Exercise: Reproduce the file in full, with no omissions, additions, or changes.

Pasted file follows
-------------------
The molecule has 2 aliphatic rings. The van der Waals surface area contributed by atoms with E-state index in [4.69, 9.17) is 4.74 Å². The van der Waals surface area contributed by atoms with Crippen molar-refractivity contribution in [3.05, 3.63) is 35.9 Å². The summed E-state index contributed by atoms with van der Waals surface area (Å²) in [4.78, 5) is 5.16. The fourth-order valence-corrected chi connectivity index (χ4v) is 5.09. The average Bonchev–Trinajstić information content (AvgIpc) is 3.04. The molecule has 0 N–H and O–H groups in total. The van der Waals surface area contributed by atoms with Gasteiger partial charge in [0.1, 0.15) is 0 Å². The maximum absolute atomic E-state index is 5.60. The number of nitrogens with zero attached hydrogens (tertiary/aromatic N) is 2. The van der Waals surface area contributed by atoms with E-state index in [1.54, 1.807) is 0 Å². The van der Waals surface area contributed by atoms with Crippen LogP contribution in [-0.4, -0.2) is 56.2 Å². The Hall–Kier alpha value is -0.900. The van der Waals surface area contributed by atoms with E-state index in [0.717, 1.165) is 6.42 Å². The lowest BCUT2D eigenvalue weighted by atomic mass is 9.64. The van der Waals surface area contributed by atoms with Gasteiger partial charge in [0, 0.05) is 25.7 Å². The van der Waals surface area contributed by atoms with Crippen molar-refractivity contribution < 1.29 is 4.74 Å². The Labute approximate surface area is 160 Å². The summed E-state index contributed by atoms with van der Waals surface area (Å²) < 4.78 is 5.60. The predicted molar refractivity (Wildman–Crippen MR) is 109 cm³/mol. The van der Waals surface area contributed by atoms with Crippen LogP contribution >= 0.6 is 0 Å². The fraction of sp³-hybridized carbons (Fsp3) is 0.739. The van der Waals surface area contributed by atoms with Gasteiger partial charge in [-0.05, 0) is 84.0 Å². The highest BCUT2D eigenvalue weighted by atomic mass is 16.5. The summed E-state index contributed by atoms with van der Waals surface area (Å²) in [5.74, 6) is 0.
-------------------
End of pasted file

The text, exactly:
The molecule has 2 aliphatic rings. The van der Waals surface area contributed by atoms with E-state index in [4.69, 9.17) is 4.74 Å². The van der Waals surface area contributed by atoms with Crippen molar-refractivity contribution in [3.05, 3.63) is 35.9 Å². The summed E-state index contributed by atoms with van der Waals surface area (Å²) in [4.78, 5) is 5.16. The fourth-order valence-corrected chi connectivity index (χ4v) is 5.09. The average Bonchev–Trinajstić information content (AvgIpc) is 3.04. The molecule has 0 N–H and O–H groups in total. The van der Waals surface area contributed by atoms with Gasteiger partial charge in [0.1, 0.15) is 0 Å². The maximum absolute atomic E-state index is 5.60. The number of nitrogens with zero attached hydrogens (tertiary/aromatic N) is 2. The van der Waals surface area contributed by atoms with E-state index in [1.54, 1.807) is 0 Å². The van der Waals surface area contributed by atoms with Crippen LogP contribution in [-0.4, -0.2) is 56.2 Å². The Hall–Kier alpha value is -0.900. The van der Waals surface area contributed by atoms with E-state index in [0.717, 1.165) is 6.42 Å². The lowest BCUT2D eigenvalue weighted by atomic mass is 9.64. The van der Waals surface area contributed by atoms with Gasteiger partial charge in [0, 0.05) is 25.7 Å². The van der Waals surface area contributed by atoms with Crippen molar-refractivity contribution < 1.29 is 4.74 Å². The Labute approximate surface area is 160 Å². The summed E-state index contributed by atoms with van der Waals surface area (Å²) < 4.78 is 5.60. The predicted molar refractivity (Wildman–Crippen MR) is 109 cm³/mol. The van der Waals surface area contributed by atoms with Crippen LogP contribution >= 0.6 is 0 Å². The fraction of sp³-hybridized carbons (Fsp3) is 0.739. The van der Waals surface area contributed by atoms with Gasteiger partial charge in [-0.05, 0) is 84.0 Å². The highest BCUT2D eigenvalue weighted by atomic mass is 16.5. The summed E-state index contributed by atoms with van der Waals surface area (Å²) in [5.74, 6) is 0.